“Because trucks have been on the road for about ten years on average, the agreement is a good step to reduce greenhouse gas emissions from trucks and buses worldwide to zero by 2050,” says the Ministry of Infrastructure and Water Management.
Secretary of State Steven van Weyenberg, who is in Glasgow these days, calls the agreement ‘a good start’. He hopes more countries will join.
The countries that immediately participate in the Netherlands are the United Kingdom, Denmark, Norway, Austria, Turkey, New Zealand, Luxembourg, Finland, Canada, Chile, Switzerland and Uruguay.
Companies such as Unilever, IKEA, Volvo, Scania, UPS, Amazon and Siemens have also joined. Scotland and Wales have also independently expressed their support, as have New York, Delhi and the city network C40, of which Amsterdam and Rotterdam are members, among others.
The target is in line with agreements from the Dutch climate agreement. The aim is to achieve completely clean road traffic by 2050.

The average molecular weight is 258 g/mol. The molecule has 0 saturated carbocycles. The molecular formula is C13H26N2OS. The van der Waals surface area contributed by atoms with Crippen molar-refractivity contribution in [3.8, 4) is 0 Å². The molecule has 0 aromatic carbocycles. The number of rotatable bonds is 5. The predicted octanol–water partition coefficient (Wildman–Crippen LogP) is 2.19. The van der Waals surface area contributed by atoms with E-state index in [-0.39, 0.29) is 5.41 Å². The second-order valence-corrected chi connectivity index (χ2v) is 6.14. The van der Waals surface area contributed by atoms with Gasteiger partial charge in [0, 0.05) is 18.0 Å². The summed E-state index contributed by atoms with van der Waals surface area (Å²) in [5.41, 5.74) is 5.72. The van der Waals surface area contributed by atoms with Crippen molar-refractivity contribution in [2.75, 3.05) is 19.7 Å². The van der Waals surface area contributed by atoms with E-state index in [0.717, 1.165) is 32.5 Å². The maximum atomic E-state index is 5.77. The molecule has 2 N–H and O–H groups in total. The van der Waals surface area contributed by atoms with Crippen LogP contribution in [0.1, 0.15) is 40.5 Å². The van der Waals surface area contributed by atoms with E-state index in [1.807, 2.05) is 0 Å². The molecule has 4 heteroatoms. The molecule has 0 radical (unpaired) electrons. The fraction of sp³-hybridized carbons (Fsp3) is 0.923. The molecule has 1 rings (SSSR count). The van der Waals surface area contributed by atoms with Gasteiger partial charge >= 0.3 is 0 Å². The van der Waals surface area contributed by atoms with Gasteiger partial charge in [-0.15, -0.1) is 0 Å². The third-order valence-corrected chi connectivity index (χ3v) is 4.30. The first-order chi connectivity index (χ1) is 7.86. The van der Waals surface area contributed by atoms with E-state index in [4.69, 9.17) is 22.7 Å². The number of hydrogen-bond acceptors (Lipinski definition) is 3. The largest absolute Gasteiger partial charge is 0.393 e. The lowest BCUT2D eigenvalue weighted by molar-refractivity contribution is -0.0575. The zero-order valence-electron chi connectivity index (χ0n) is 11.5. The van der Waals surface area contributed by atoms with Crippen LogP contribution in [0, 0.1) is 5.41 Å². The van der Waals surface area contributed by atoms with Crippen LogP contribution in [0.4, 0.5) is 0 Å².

“It is important to go for this together with other countries, so that the market can develop faster,” says Van Weyenberg. His ministry points out that Dutch companies are ‘good at building emission-free buses and trucks’.
Electricity or hydrogen
A few years ago, making heavy transport more sustainable was more complicated than it is now, because the technology was not yet mature. Numerous truck builders have now developed models that run on electricity or hydrogen. Brabant companies such as Ebusco and VDL have already supplied many cities with electric buses.
“The emissions from the transport sector worldwide are not in line with the Paris goals,” the ministry says about the climate goals that were agreed in 2015.
“Heavy traffic accounts for more than a third of CO2 emissions and about 70 percent of nitrogen emissions from all road traffic worldwide and produces many harmful gases that people inhale directly.”
Reason enough to go green, says Van Weyenberg. However, that is still expensive. “Many transport companies are hesitant about the price and many producers are still hesitant to make clean trucks en masse”, they acknowledge in The Hague.
That is why we are working on a new subsidy scheme for the purchase of clean trucks. There is already a subsidy for the purchase of emission-free delivery vans.